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Carbon Footprint Reduction via Voltage Asymmetry Compensation of Three-Phase Low Voltage Grid Utilizing Small Domestic Power Plants


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VOL. 45, 2015

A publication of

The Italian Association of Chemical Engineering www.aidic.it/cet Guest Editors:Petar Sabev Varbanov, Jiří Jaromír Klemeš, Sharifah Rafidah Wan Alwi, Jun Yow Yong, Xia Liu

Copyright © 2015, AIDIC Servizi S.r.l.,

ISBN 978-88-95608-36-5; ISSN 2283-9216 DOI: 10.3303/CET1545048

Please cite this article as: Neukirchner L., Göllei A., Görbe P., Magyar A., 2015, Carbon footprint reduction via voltage asymmetry compensation of three-phase low voltage grid utilizing small domestic power plants, Chemical Engineering Transactions, 45, 283-288 DOI:10.3303/CET1545048


Carbon Footprint Reduction via Voltage Asymmetry Compensation of Three-Phase Low Voltage Grid Utilizing

Small Domestic Power Plants

László Neukirchner, Attila Göllei, Péter Görbe, Attila Magyar*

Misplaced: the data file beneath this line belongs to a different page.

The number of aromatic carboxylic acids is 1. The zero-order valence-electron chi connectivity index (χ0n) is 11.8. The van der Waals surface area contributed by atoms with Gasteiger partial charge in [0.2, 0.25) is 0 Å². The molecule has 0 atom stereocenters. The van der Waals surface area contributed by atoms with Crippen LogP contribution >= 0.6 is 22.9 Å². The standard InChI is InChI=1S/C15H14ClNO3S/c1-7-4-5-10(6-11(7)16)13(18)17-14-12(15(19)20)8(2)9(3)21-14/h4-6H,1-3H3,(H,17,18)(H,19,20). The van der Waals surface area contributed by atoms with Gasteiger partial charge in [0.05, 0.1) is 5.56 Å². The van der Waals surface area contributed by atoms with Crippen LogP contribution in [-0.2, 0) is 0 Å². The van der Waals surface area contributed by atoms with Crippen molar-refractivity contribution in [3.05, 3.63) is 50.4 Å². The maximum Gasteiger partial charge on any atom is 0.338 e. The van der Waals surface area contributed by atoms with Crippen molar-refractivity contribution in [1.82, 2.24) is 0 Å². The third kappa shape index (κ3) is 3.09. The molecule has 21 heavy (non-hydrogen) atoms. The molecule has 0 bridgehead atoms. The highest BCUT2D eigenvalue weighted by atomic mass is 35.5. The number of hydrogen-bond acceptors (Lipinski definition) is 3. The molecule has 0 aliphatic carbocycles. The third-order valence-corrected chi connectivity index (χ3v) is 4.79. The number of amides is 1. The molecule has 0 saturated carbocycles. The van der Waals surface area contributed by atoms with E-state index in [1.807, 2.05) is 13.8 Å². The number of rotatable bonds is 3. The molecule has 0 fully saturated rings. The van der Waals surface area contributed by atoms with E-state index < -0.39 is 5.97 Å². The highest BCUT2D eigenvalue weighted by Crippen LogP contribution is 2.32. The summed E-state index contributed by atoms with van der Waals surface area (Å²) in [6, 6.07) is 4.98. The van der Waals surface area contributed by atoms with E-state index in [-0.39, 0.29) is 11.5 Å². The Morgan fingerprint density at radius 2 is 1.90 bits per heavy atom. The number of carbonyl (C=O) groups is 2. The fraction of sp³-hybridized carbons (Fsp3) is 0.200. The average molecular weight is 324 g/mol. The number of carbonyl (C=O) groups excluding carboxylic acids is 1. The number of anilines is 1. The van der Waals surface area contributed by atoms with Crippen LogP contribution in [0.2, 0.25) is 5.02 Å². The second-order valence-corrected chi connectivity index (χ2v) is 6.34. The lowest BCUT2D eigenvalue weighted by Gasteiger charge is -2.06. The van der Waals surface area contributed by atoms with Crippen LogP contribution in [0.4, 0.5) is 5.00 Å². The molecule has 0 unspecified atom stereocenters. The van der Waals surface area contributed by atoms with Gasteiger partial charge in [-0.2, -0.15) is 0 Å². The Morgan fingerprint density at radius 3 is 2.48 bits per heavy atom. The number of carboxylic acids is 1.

Department of Electrical Engineering and Information Systems, Faculty of Information Technology, University of Pannonia, Egyetem street 10, H-8200, Veszprém, Hungary


The three-phase unbalance problem can introduce additional losses in distribution networks due to both negative and zero sequence components, which leads to inefficient power consumption and increased CO2 emission of low voltage transformer area, moreover it causes safety possible malfunction of energy transportation networks. The aim of this paper is to examine two new analytical approaches to the voltage asymmetry phenomena and the following power losses and based on this definitions novel control algorithms are suggested and examined in simulation environment. To perform the analysis a power distribution system’s Matlab/Simulink model will be created with a domestic size complex energetic system with a power storage module and with renewable sources in a household environment. Based on the novel compensation control algorithm we calculate the possible CO2 emission reduction and carbon footprint.

1. Introduction